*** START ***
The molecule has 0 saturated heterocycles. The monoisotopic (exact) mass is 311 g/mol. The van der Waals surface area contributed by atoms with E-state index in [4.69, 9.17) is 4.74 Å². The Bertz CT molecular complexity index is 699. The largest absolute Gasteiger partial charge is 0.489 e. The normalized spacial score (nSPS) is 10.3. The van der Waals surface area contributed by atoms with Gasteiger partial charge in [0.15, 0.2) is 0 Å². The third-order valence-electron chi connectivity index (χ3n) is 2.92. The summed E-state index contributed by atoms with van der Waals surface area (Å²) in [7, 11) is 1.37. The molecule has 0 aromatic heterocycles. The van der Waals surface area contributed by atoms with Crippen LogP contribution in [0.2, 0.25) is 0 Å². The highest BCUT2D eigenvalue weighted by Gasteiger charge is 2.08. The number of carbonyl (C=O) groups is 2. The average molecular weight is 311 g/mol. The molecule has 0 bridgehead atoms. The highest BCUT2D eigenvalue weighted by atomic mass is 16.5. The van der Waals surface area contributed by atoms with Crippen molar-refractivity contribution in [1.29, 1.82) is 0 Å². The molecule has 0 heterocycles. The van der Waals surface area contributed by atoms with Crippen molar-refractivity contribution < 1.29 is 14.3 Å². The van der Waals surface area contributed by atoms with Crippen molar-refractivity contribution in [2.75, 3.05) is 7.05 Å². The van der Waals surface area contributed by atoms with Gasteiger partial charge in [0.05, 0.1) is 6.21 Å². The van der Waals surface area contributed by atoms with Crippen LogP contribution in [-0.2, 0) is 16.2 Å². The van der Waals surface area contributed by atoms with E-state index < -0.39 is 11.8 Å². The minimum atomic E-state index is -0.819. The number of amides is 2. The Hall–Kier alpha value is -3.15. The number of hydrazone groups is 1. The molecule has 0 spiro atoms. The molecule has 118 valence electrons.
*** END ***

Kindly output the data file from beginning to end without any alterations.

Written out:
The molecule has 0 saturated heterocycles. The monoisotopic (exact) mass is 311 g/mol. The van der Waals surface area contributed by atoms with E-state index in [4.69, 9.17) is 4.74 Å². The Bertz CT molecular complexity index is 699. The largest absolute Gasteiger partial charge is 0.489 e. The normalized spacial score (nSPS) is 10.3. The van der Waals surface area contributed by atoms with Gasteiger partial charge in [0.15, 0.2) is 0 Å². The third-order valence-electron chi connectivity index (χ3n) is 2.92. The summed E-state index contributed by atoms with van der Waals surface area (Å²) in [7, 11) is 1.37. The molecule has 0 aromatic heterocycles. The van der Waals surface area contributed by atoms with Crippen LogP contribution in [0.2, 0.25) is 0 Å². The highest BCUT2D eigenvalue weighted by Gasteiger charge is 2.08. The number of carbonyl (C=O) groups is 2. The average molecular weight is 311 g/mol. The molecule has 0 bridgehead atoms. The highest BCUT2D eigenvalue weighted by atomic mass is 16.5. The van der Waals surface area contributed by atoms with Crippen molar-refractivity contribution in [1.29, 1.82) is 0 Å². The molecule has 0 heterocycles. The van der Waals surface area contributed by atoms with Crippen molar-refractivity contribution < 1.29 is 14.3 Å². The van der Waals surface area contributed by atoms with Crippen molar-refractivity contribution in [2.75, 3.05) is 7.05 Å². The van der Waals surface area contributed by atoms with Gasteiger partial charge in [0.05, 0.1) is 6.21 Å². The van der Waals surface area contributed by atoms with Crippen LogP contribution in [-0.2, 0) is 16.2 Å². The van der Waals surface area contributed by atoms with E-state index < -0.39 is 11.8 Å². The minimum atomic E-state index is -0.819. The number of amides is 2. The Hall–Kier alpha value is -3.15. The number of hydrazone groups is 1. The molecule has 0 spiro atoms. The molecule has 118 valence electrons.